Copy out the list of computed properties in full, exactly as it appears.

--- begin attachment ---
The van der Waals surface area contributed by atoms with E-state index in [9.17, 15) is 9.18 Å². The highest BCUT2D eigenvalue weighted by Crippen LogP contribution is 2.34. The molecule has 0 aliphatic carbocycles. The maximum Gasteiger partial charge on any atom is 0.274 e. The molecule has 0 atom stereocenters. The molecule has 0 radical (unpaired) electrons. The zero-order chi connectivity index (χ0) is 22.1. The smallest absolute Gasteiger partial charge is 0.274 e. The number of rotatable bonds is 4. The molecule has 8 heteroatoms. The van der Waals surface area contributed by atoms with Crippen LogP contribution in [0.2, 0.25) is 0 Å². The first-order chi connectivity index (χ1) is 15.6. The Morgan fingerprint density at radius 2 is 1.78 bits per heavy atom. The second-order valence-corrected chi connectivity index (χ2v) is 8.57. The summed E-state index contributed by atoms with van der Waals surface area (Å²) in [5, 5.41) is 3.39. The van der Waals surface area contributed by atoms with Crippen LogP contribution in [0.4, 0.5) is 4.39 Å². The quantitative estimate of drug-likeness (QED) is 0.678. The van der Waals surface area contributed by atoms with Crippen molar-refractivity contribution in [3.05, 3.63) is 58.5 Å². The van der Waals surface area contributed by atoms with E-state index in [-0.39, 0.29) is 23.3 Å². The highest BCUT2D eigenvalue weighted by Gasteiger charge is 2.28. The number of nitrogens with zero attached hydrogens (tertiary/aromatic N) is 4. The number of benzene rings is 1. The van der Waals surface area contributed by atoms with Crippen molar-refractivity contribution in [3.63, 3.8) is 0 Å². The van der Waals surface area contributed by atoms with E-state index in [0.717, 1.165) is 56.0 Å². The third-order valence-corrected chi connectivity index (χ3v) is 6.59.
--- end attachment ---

The van der Waals surface area contributed by atoms with E-state index in [9.17, 15) is 9.18 Å². The highest BCUT2D eigenvalue weighted by Crippen LogP contribution is 2.34. The molecule has 0 aliphatic carbocycles. The maximum Gasteiger partial charge on any atom is 0.274 e. The molecule has 0 atom stereocenters. The molecule has 0 radical (unpaired) electrons. The zero-order chi connectivity index (χ0) is 22.1. The smallest absolute Gasteiger partial charge is 0.274 e. The number of rotatable bonds is 4. The molecule has 8 heteroatoms. The van der Waals surface area contributed by atoms with Crippen LogP contribution in [0.2, 0.25) is 0 Å². The first-order chi connectivity index (χ1) is 15.6. The Morgan fingerprint density at radius 2 is 1.78 bits per heavy atom. The second-order valence-corrected chi connectivity index (χ2v) is 8.57. The summed E-state index contributed by atoms with van der Waals surface area (Å²) in [5, 5.41) is 3.39. The van der Waals surface area contributed by atoms with Crippen LogP contribution in [0.4, 0.5) is 4.39 Å². The quantitative estimate of drug-likeness (QED) is 0.678. The van der Waals surface area contributed by atoms with Crippen molar-refractivity contribution in [3.05, 3.63) is 58.5 Å². The van der Waals surface area contributed by atoms with E-state index in [-0.39, 0.29) is 23.3 Å². The highest BCUT2D eigenvalue weighted by Gasteiger charge is 2.28. The number of nitrogens with zero attached hydrogens (tertiary/aromatic N) is 4. The number of benzene rings is 1. The van der Waals surface area contributed by atoms with Crippen molar-refractivity contribution in [3.63, 3.8) is 0 Å². The van der Waals surface area contributed by atoms with E-state index in [0.717, 1.165) is 56.0 Å². The third-order valence-corrected chi connectivity index (χ3v) is 6.59.